Aston Villa Season Ticket Price Rise for 2023/24
The Aston Villa Fan Advisory Board meeting earlier this week confirmed that Aston Villa season ticket holders face a 15% increase for the 2023/24 season, meaning many will be paying around another £100 each a season. This comes after fans suffered an increase of between 10% to 50% last season.
Villa’s commercial department is increasingly data-driven, which can sometimes blind them to the economic reality of their supporters and the social context. That’s a conversation for another time, but there is something rather cynical about the timing of this announcement.
In February, many other Premier League clubs chose to increase their prices, likely due to inflation. Manchester United raised their prices by 5%, the first increase in 11 seasons, while Arsenal also increased theirs by 5%. Brighton apologized for increasing their prices by 4% in the current economic climate when they announced the news in February.
Meanwhile, clubs like Brentford and Spurs, who were enjoying good seasons in February, announced price freezes. Fulham also froze the price of renewals, despite being almost guaranteed to be a Premier League team next season with a few months left to play.
All in the Timing
So, why did Villa wait until the end of April to announce their season ticket price increases?
Well, Villa were 11th in the league at the time for a period of around two months, which is kind of where their current season ticket prices sat in comparison to the rest of the Premier League. They were hoping for further improvement under Unai Emery to justify a larger potential increase.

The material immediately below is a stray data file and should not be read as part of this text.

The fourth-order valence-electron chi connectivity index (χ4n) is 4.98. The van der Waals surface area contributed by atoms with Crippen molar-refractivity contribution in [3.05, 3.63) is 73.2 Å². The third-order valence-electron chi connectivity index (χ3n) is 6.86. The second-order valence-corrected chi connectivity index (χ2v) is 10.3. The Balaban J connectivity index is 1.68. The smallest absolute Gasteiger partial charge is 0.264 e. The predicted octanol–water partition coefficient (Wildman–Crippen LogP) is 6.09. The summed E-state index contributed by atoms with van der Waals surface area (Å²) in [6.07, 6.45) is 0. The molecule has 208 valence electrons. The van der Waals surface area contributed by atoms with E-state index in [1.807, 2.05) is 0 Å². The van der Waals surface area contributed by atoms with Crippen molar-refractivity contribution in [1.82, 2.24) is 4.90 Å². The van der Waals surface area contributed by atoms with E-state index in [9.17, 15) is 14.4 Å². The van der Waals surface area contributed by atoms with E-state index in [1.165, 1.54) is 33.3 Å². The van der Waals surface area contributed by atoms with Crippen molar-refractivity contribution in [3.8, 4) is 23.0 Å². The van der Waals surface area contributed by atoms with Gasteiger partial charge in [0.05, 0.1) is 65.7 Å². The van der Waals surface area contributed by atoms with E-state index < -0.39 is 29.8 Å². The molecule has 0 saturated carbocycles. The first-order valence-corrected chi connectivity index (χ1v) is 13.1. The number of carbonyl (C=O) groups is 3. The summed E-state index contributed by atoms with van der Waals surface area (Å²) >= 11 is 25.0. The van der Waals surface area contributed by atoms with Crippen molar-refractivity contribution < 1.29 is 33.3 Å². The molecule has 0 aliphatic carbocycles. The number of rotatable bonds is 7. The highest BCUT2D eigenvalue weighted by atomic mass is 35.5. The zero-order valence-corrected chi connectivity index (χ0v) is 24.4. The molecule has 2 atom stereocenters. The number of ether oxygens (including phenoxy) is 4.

The optics would look terrible if they were a mid-table team and suddenly had the 7th most expensive season tickets, where these latest price increases have Villa benchmarked in the Premier League.
As soon, as the final whistle went on the 3-0 win against Newcastle, it was a sure bet that finally next season’s ticket prices would be announced, and they would be more than most expected.
Now, there is plenty of context to go along with these price rises, which we’ll go into detail elsewhere – from the macro economic influence on the cost of the game that Saudi Arabia, Abu Dhabi and Qatar ownership is having, to justifying Villa’s owners own £400m cash injection into the club.
Ultimately, Villa needs to finish the season in 7th place or higher to justify the club’s calculation, from their point of view anyway. Then, if they want to compete at the top table, as a club they will need to run effectively as a business, and expenses will understandably increase for supporters.
The issue here, though, is the back-to-back substantial and sharp season ticket price increases that are above and beyond what was expected, are because the club was where it should be for a matter of weeks after over a decade of chronic underachievement.
It’s not good optics and seems opportunist to say the least.
Let’s just hope the club finish the season, where they currently lie in the Premier League.